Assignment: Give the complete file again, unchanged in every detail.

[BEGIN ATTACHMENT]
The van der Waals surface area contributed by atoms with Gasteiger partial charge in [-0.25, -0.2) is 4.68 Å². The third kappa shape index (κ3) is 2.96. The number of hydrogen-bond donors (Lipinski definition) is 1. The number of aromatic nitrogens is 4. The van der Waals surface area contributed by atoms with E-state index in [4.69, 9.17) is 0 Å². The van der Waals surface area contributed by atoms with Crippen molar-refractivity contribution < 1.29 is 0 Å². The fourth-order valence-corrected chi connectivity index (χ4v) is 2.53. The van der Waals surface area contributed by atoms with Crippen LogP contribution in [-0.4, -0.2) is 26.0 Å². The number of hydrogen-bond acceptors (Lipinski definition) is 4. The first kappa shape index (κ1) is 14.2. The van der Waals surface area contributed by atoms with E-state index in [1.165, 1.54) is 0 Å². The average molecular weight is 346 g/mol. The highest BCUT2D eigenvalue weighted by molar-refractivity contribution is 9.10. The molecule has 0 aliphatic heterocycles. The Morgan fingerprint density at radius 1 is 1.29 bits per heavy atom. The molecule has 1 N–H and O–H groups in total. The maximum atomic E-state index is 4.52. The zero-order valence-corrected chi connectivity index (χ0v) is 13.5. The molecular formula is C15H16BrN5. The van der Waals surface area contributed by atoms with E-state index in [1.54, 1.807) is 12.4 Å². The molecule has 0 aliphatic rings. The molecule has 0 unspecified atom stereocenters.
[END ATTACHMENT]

The van der Waals surface area contributed by atoms with Gasteiger partial charge in [-0.25, -0.2) is 4.68 Å². The third kappa shape index (κ3) is 2.96. The number of hydrogen-bond donors (Lipinski definition) is 1. The number of aromatic nitrogens is 4. The van der Waals surface area contributed by atoms with E-state index in [4.69, 9.17) is 0 Å². The van der Waals surface area contributed by atoms with Crippen molar-refractivity contribution < 1.29 is 0 Å². The fourth-order valence-corrected chi connectivity index (χ4v) is 2.53. The van der Waals surface area contributed by atoms with Crippen LogP contribution in [-0.4, -0.2) is 26.0 Å². The number of hydrogen-bond acceptors (Lipinski definition) is 4. The first kappa shape index (κ1) is 14.2. The van der Waals surface area contributed by atoms with E-state index in [1.165, 1.54) is 0 Å². The average molecular weight is 346 g/mol. The highest BCUT2D eigenvalue weighted by molar-refractivity contribution is 9.10. The molecule has 0 aliphatic heterocycles. The Morgan fingerprint density at radius 1 is 1.29 bits per heavy atom. The molecule has 1 N–H and O–H groups in total. The maximum atomic E-state index is 4.52. The zero-order valence-corrected chi connectivity index (χ0v) is 13.5. The molecular formula is C15H16BrN5. The van der Waals surface area contributed by atoms with E-state index in [1.54, 1.807) is 12.4 Å². The molecule has 0 aliphatic rings. The molecule has 0 unspecified atom stereocenters.